(I have never been a scout or a NFL General Manager, but I am willing to watch a ton of football. By watching about 200 snaps of each prospect, we can really get a feel for a player and then know what we are talking about a bit better. It is no exact science, but the NFL hasn't quite figured out drafting either, so we are going to do the best we can.)
Eli Harold, DE/OLB, Virginia - 6'4, 250
This is the year for the edge rusher and for a team like the Cowboys who need pass "rushmen", we better get familiar with the whole bunch if we can. Eli Harold is yet another player who is highly regarded for being an athletically-inclined talent who you can clearly see flashes of everything you look for on Sundays. When you read his background, it all seems to make sense as he is an exceptional track star in high school with the events that require explosion and speed. To study his work, I watched the following Virginia games from 2014: UCLA, Virginia Tech, Pittsburgh, and Louisville.
What I liked: He has top level quickness and explodes out of his stance at times and if you dare run the zone read at him (UCLA) and decide to leave him as the unblocked man to read off, you will quickly see that he is athletic enough to stay home and wait you out before pouncing. His pass rush at its best is elite. He also can chase down a QB or a RB who is headed to the opposite sideline in a blur that dazzles. Very impressive ability to squeeze between gaps as well and not lose his balance or his momentum.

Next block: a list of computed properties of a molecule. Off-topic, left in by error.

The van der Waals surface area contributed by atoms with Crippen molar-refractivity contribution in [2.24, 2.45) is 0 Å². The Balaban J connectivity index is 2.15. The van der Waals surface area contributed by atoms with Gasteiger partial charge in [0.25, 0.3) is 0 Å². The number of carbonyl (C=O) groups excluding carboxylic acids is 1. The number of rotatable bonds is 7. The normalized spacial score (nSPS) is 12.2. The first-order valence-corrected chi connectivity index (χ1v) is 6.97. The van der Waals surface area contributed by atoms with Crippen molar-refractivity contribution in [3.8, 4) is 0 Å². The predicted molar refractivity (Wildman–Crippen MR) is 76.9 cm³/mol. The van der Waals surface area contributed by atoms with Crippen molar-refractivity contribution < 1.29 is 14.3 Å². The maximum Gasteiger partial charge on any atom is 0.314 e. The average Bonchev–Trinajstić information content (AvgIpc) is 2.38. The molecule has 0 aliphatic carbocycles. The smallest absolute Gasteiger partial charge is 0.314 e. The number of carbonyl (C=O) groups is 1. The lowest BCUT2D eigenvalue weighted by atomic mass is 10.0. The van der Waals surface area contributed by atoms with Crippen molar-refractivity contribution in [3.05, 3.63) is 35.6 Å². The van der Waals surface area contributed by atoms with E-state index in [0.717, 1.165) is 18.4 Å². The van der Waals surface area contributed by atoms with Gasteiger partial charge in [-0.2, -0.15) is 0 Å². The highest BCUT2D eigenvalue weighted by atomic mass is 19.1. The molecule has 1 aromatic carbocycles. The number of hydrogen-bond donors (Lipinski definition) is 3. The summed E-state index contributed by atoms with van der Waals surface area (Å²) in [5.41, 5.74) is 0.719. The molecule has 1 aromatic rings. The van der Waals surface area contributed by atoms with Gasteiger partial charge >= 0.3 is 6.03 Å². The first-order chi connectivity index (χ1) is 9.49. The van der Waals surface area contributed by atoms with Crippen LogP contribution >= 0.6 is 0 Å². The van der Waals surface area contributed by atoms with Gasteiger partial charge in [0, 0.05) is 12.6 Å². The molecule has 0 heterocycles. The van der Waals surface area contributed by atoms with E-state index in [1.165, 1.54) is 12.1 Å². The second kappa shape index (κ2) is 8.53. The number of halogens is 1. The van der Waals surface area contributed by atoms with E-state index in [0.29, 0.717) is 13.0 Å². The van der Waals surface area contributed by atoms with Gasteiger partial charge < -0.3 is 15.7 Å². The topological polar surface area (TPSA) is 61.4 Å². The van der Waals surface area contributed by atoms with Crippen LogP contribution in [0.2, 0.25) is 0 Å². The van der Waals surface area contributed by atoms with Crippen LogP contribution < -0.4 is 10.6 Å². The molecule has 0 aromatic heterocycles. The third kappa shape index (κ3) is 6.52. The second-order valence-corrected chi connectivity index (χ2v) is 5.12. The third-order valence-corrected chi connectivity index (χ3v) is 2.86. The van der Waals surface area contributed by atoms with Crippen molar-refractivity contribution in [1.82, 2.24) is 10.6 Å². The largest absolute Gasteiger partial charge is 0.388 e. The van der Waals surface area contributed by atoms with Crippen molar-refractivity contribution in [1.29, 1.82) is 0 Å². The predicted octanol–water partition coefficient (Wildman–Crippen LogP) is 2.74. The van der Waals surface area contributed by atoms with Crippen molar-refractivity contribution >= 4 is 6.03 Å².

What I did not like: Unfortunately, there were too many times when we did not see his elite ability and this is a good lesson, perhaps, in watching enough of his tape that you aren't completely mesmerized by the 10 best plays of his season. Like some others we have profiled, we wonder why in some games he looks like a 1st rounder and in others he looks like just another guy on the field. In the UCLA and Pitt games, he really never troubled the Left tackle and made them uncomfortable. He doesn't seem to have much of a plan if the quickness doesn't get him past his man. He seems to have none of that functional power that makes edge rushers who can convert from speed to power and back so dangerous. If you only have quick, then the offensive lineman across from you can quickly learn and react for the remainder of the day. This doesn't mean that a young player like Harold can't get stronger and figure out a better arsenal of moves, but at the present, he isn't close. He also gets stuck on blocks and when a tackle gets a hand on him, he is eliminated from the play way too often - relative to some of the others we have studied. I wish there was just more production. He had 7 sacks in 2014, with 5.5 of them in September. That means there was 1.5 sacks in the final 7 games for a guy who is going against college left tackles. I need more.
Summary: To me, this is another case of a player who has incredible natural talents that a coaching staff might see and be confident that they can work him into a stud. But, in the case of this exercise where the number #1 rule is to "trust your eyes", I must tell you that I wanted to see much more consistency in his game and power to use when needed. He does look like you would expect a track guy to look when he plays football. Very "toolsy", but not physical enough when the play is right at him and not enough power to be feared and schemed around. I definitely see what people like, but there wasn't enough to say that he belongs as a 1st rounder for me. I would say, depending on the game you grab, that he is a Top 30 guy on many occasions (Louisville), but unfortunately, just a Top 100 guy just as often.